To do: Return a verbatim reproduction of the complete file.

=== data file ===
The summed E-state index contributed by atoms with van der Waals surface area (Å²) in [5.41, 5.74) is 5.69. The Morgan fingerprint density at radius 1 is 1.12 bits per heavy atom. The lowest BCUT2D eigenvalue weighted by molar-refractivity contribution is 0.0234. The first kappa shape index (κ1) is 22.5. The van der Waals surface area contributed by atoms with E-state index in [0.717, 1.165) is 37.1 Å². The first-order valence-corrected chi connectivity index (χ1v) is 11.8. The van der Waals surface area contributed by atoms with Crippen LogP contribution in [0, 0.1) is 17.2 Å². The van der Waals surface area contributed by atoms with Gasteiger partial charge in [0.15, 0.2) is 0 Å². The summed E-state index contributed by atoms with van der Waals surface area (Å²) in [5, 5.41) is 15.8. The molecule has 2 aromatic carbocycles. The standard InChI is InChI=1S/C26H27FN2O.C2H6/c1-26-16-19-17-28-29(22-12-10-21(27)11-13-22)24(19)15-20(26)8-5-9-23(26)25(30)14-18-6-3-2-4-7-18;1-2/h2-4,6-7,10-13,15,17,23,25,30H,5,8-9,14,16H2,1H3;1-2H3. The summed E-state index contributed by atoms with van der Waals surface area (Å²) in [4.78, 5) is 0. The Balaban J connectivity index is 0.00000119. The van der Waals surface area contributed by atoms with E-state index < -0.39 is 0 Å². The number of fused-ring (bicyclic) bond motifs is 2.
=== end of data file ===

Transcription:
The summed E-state index contributed by atoms with van der Waals surface area (Å²) in [5.41, 5.74) is 5.69. The Morgan fingerprint density at radius 1 is 1.12 bits per heavy atom. The lowest BCUT2D eigenvalue weighted by molar-refractivity contribution is 0.0234. The first kappa shape index (κ1) is 22.5. The van der Waals surface area contributed by atoms with E-state index in [0.717, 1.165) is 37.1 Å². The first-order valence-corrected chi connectivity index (χ1v) is 11.8. The van der Waals surface area contributed by atoms with Crippen LogP contribution in [0, 0.1) is 17.2 Å². The van der Waals surface area contributed by atoms with Gasteiger partial charge in [0.15, 0.2) is 0 Å². The summed E-state index contributed by atoms with van der Waals surface area (Å²) in [5, 5.41) is 15.8. The molecule has 2 aromatic carbocycles. The standard InChI is InChI=1S/C26H27FN2O.C2H6/c1-26-16-19-17-28-29(22-12-10-21(27)11-13-22)24(19)15-20(26)8-5-9-23(26)25(30)14-18-6-3-2-4-7-18;1-2/h2-4,6-7,10-13,15,17,23,25,30H,5,8-9,14,16H2,1H3;1-2H3. The summed E-state index contributed by atoms with van der Waals surface area (Å²) in [4.78, 5) is 0. The Balaban J connectivity index is 0.00000119. The van der Waals surface area contributed by atoms with E-state index < -0.39 is 0 Å². The number of fused-ring (bicyclic) bond motifs is 2.